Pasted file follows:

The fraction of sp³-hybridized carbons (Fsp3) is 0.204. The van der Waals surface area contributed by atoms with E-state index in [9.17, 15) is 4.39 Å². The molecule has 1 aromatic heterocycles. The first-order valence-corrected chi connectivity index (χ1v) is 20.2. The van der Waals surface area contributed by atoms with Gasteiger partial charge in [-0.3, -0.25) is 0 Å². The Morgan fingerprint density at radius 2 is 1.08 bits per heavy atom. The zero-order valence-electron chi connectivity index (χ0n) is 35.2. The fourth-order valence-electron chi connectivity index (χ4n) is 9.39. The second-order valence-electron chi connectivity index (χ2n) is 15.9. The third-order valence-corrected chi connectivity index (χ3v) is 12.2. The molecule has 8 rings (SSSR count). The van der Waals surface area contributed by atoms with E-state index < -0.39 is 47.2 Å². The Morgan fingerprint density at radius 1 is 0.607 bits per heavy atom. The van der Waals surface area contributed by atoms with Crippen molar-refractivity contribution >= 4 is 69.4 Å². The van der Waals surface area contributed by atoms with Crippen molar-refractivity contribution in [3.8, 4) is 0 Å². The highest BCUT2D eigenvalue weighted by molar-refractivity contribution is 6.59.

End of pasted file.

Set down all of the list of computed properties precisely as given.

The fraction of sp³-hybridized carbons (Fsp3) is 0.204. The van der Waals surface area contributed by atoms with E-state index in [9.17, 15) is 4.39 Å². The molecule has 1 aromatic heterocycles. The first-order valence-corrected chi connectivity index (χ1v) is 20.2. The van der Waals surface area contributed by atoms with Gasteiger partial charge in [-0.3, -0.25) is 0 Å². The Morgan fingerprint density at radius 2 is 1.08 bits per heavy atom. The zero-order valence-electron chi connectivity index (χ0n) is 35.2. The fourth-order valence-electron chi connectivity index (χ4n) is 9.39. The second-order valence-electron chi connectivity index (χ2n) is 15.9. The third-order valence-corrected chi connectivity index (χ3v) is 12.2. The molecule has 8 rings (SSSR count). The van der Waals surface area contributed by atoms with E-state index < -0.39 is 47.2 Å². The Morgan fingerprint density at radius 1 is 0.607 bits per heavy atom. The van der Waals surface area contributed by atoms with Crippen molar-refractivity contribution >= 4 is 69.4 Å². The van der Waals surface area contributed by atoms with Crippen molar-refractivity contribution in [3.8, 4) is 0 Å². The highest BCUT2D eigenvalue weighted by molar-refractivity contribution is 6.59.